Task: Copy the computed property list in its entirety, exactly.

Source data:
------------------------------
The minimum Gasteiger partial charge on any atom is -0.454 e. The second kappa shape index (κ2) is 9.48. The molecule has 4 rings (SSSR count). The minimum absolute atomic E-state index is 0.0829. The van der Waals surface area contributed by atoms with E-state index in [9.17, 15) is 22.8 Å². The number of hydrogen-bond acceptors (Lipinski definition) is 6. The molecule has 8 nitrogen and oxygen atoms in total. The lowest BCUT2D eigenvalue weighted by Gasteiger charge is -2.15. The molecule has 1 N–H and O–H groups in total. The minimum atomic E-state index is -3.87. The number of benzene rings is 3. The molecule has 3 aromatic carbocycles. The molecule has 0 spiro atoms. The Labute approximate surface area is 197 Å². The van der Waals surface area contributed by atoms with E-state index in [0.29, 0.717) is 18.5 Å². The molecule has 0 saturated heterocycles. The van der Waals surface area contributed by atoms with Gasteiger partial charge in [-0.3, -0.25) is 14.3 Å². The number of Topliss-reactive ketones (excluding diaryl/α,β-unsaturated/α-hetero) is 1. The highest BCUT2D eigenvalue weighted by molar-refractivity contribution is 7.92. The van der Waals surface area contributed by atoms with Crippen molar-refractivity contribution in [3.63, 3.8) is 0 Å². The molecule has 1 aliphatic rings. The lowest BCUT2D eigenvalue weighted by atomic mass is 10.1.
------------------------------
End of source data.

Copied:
The minimum Gasteiger partial charge on any atom is -0.454 e. The second kappa shape index (κ2) is 9.48. The molecule has 4 rings (SSSR count). The minimum absolute atomic E-state index is 0.0829. The van der Waals surface area contributed by atoms with E-state index in [9.17, 15) is 22.8 Å². The number of hydrogen-bond acceptors (Lipinski definition) is 6. The molecule has 8 nitrogen and oxygen atoms in total. The lowest BCUT2D eigenvalue weighted by Gasteiger charge is -2.15. The molecule has 1 N–H and O–H groups in total. The minimum atomic E-state index is -3.87. The number of benzene rings is 3. The molecule has 3 aromatic carbocycles. The molecule has 0 spiro atoms. The Labute approximate surface area is 197 Å². The van der Waals surface area contributed by atoms with E-state index in [0.29, 0.717) is 18.5 Å². The molecule has 0 saturated heterocycles. The van der Waals surface area contributed by atoms with Gasteiger partial charge in [-0.3, -0.25) is 14.3 Å². The number of Topliss-reactive ketones (excluding diaryl/α,β-unsaturated/α-hetero) is 1. The highest BCUT2D eigenvalue weighted by molar-refractivity contribution is 7.92. The van der Waals surface area contributed by atoms with Crippen molar-refractivity contribution in [3.63, 3.8) is 0 Å². The molecule has 1 aliphatic rings. The lowest BCUT2D eigenvalue weighted by atomic mass is 10.1.